Reedijk Symposium 2014 - Guest Lecturers: Prof. Alan Rowan & Prof. Matthew Neurock (updated with photos)

Published on September 22, 2014
Reedijk Symposium 2014 - Guest Lecturers: Prof. Alan Rowan & Prof. Matthew Neurock (updated with photos)

On Friday October 31st 2014 the fourth annual Jan Reedijk LIC Symposium will be held. The main lectures of the day will be "Strain Stiffening - The key to Biomimetic Cytoskeletal Materials" by invited speaker Prof. Alan Rowan (Radboud University), and "Engineering Molecular Transformations over Supported Catalysts for Sustainable Energy Conversion" by Prof. Matthew Neurock (University of Minnesota).

The complete programme can be found here; photos of the symposium attendees & speakers can be found below.

Alan Rowan: Strain Stiffening - The key to Biomimetic Cytoskeletal Materials

Cell fate is a coordinated response caused by biomechanical and biochemical interactions with the extracellular matrix (ECM). Numerous synthetic gels have been developed as mimics of the extracellular matrix, in the hope of understanding how cells respond to the mechanical properties of the tissue microenvironment, with the goal being to develop a fully synthetic extracellular matrix for regenerative medicine applications. In contrast to all synthetic gels developed to date, the extracellular matrix proteins such as collagen type I, and fibrin, display nonlinear mechanical properties such as strain stiffening and negative normal stress. In these materials the elastic modulus of the gel increases by several orders of magnitude as the applied strain increases such that the resistance that a cell feels is strongly depended of the strain that it applies. In this presentation I will demonstrate the unique cytomimetic properties of hydrogels based on oligo(ethylene glycol) grafted polyisocyanopeptides. These extremely stiff helical polymers form gels upon warming at concentrations as low as 0.005 %-wt polymer, with materials properties almost identical to these of intermediate filaments and extracellular matrices. The macroscopic behaviour of these gels can be described in terms of the molecular properties of the basic stiff helical polymer and a multi-step hierarchical self-assembly, which results in strain stiffening. The unique ability of these materials and their application in cell growth and drug therapeutics will be discussed.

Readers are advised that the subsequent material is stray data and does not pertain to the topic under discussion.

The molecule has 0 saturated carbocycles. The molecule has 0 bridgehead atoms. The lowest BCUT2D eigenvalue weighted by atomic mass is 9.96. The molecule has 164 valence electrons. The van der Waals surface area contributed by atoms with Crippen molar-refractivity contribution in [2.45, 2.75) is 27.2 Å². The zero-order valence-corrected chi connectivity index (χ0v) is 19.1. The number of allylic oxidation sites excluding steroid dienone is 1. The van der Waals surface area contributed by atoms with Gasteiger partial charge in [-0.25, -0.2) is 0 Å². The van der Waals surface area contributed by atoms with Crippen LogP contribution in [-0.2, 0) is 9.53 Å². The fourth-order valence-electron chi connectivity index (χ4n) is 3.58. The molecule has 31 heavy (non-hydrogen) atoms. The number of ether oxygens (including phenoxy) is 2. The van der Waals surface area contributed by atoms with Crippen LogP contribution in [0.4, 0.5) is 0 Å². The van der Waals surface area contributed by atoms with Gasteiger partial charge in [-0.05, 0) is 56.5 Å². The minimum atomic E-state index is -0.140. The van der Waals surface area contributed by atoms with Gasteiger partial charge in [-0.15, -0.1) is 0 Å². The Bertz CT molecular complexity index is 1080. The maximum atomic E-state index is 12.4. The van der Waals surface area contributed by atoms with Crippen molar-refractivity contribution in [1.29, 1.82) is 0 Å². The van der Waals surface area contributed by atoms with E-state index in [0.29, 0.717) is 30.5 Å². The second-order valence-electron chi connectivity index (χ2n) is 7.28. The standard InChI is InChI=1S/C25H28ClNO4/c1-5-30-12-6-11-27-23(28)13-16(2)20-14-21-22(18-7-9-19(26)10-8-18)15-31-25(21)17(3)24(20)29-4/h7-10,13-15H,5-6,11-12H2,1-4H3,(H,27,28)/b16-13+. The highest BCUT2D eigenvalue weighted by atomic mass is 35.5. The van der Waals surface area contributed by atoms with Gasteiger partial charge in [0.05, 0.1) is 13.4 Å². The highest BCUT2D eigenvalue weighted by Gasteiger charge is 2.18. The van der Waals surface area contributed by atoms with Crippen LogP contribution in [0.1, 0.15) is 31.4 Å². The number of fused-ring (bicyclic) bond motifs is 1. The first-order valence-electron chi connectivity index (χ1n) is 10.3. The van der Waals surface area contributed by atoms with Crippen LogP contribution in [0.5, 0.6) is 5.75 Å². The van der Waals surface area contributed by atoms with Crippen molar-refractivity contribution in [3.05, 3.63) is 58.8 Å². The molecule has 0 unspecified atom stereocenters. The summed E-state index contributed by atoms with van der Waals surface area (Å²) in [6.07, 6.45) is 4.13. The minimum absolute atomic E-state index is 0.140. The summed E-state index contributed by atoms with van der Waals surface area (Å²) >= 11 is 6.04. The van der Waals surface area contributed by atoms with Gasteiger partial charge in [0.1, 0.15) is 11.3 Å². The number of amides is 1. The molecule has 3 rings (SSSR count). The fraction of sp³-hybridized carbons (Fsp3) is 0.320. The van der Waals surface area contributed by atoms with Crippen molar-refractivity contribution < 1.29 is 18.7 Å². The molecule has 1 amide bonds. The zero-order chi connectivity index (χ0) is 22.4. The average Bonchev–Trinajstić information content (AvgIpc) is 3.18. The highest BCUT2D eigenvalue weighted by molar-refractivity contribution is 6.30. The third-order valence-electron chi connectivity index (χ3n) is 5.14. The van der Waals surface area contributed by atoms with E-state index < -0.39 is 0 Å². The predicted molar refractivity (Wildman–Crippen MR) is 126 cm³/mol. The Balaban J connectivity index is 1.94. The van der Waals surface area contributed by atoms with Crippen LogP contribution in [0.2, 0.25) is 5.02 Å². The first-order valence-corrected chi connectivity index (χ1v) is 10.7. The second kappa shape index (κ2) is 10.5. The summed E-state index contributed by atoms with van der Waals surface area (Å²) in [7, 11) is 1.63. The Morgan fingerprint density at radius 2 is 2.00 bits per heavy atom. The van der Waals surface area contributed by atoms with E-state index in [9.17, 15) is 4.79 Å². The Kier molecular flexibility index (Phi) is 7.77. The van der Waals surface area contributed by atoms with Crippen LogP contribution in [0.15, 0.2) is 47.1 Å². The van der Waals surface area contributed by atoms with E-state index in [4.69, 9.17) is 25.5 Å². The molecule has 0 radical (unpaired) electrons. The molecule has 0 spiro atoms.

Matthew Neurock: Engineering Molecular Transformations over Supported Catalysts for Sustainable Energy Conversion

Future strategies for energy production will undoubtedly require processes and materials that can efficiently convert sustainable resources into fuels and chemicals.   While nature’s enzymes elegantly integrate highly active centers together with adaptive nanoscale environments in order to exquisitely control the catalytic transformation of molecules to specific products, they are difficult to incorporate into large scale industrial processes and limited in terms of their stability. 

The design of more robust heterogeneous catalytic materials that can mimic enzyme behavior, however, has been hindered by our limited understanding of how such transformations proceed over inorganic materials.  The tremendous advances in ab initio theoretical methods, molecular simulations and high performance computing that have occurred over the past two decades provide unprecedented ability to track these molecular transformations and how they proceed at specific sites and within particular environments. 

This information together with the unique abilities to follow such transformations spectroscopically is enabling the design of unique atomic surface ensembles and nanoscale reaction environment that can efficiently catalyze specific molecular transformations.

This talk discusses recent advances in computational catalysis and their application to engineering molecular transformations for energy conversion and chemical synthesis. More specifically, we will discuss the sites and nanoscale reaction environments necessary to carry out specific bond making and breaking reactions important in conversion of renewable feedstocks and the design of 2D and 3D environments necessary to carry out such transformations.

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